Qu?nh’s experience was different from mine, but similar in some ways. One big difference was that she grew up in post-war Vietnam, at a time when many families struggled in poverty, including hers. On top of that, the Bahá’í Faith had been officially proscribed by the communist government after the war, meaning that large, organized gatherings—such as city-wide Feasts or children’s classes—were generally impossible. Still, the Bahá’ís managed to visit each other, and sometimes they would be able to observe the 19-day Feast in small groups, perhaps one or two families at a time. Like in my case, there was never a formal children’s program, and just having other Bahá’í kids to play with was enough. The food was a big draw, too—in her case, because having anything more than a simple meal was unusual enough. I’m imagining big bowls of Mi Qu?ng noodles for everyone, but she’ll probably correct me on that. In either case—hers or mine—there was enough there in our childhood to give us the beginnings of a Bahá’í identity. Perhaps that was enough for us; in any case, it was what we had.
But time has flown by since our earliest days; a new generation is rising, and our children are beginning to benefit from the progress our Bahá’í communities have made from one generation to the next: Playgroups based on practicing virtues and spiritual qualities. A field-tested, ever-evolving set of lessons for children’s classes used worldwide, and an ever-strengthening training institute process to ensure that teachers are always available. A simple, yet profound program for the spiritual empowerment of junior youth, to help young people at this unique stage in their lives to develop their powers of expression, their spiritual perception and their capacity to serve humanity. When I first saw the junior youth spiritual empowerment program in action, I thought to myself what a shame it was that there wasn’t something like this for me when I was that age. Oh well. It’s here for my children, that’s what’s important.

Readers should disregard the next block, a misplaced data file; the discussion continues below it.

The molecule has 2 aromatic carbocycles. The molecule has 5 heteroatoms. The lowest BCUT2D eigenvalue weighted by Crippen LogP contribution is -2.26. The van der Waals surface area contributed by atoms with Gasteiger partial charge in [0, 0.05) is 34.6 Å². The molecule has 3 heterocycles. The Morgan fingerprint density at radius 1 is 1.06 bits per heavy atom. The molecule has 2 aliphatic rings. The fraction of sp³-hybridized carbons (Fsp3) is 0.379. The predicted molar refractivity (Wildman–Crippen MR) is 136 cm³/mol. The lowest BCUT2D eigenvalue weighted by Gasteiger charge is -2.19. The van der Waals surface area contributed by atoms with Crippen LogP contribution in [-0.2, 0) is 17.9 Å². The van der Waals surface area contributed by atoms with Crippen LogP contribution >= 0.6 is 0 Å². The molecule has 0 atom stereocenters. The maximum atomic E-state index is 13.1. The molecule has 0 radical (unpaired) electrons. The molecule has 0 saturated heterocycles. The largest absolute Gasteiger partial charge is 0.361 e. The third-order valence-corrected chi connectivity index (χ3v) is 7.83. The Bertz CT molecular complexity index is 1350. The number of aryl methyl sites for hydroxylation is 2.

“E is for earth. The earth is but one country, and mankind its citizens…”
I sit in my office, typing words into my blog, listening to Qu?nh read the kids a Baha’i alphabet book, A Feast of ABCs. “F is for fund. Franco has saved money to give to the Baha’i fund… G is for God. Saying prayers and reading from the holy books helps Golda feel close to God…” Through the speakers at my computer, I hear Red Grammer singing to me about teaching peace all the world around, in every city and every town. And in the next song in the shuffle, I hear Ali Youssefi asking God to unite and bind together the hearts, to join in accord all the souls. When his book is done, our eldest asks to watch his Bobo & Kipi DVD—”the one where Bobo shows his perseverance”. Next week, he’ll be joining his friends from the virtues playgroup at a birthday party—and there’s a children’s devotional gathering coming up the following weekend. And I think Qu?nh and I have never been happier, or more hopeful for the future.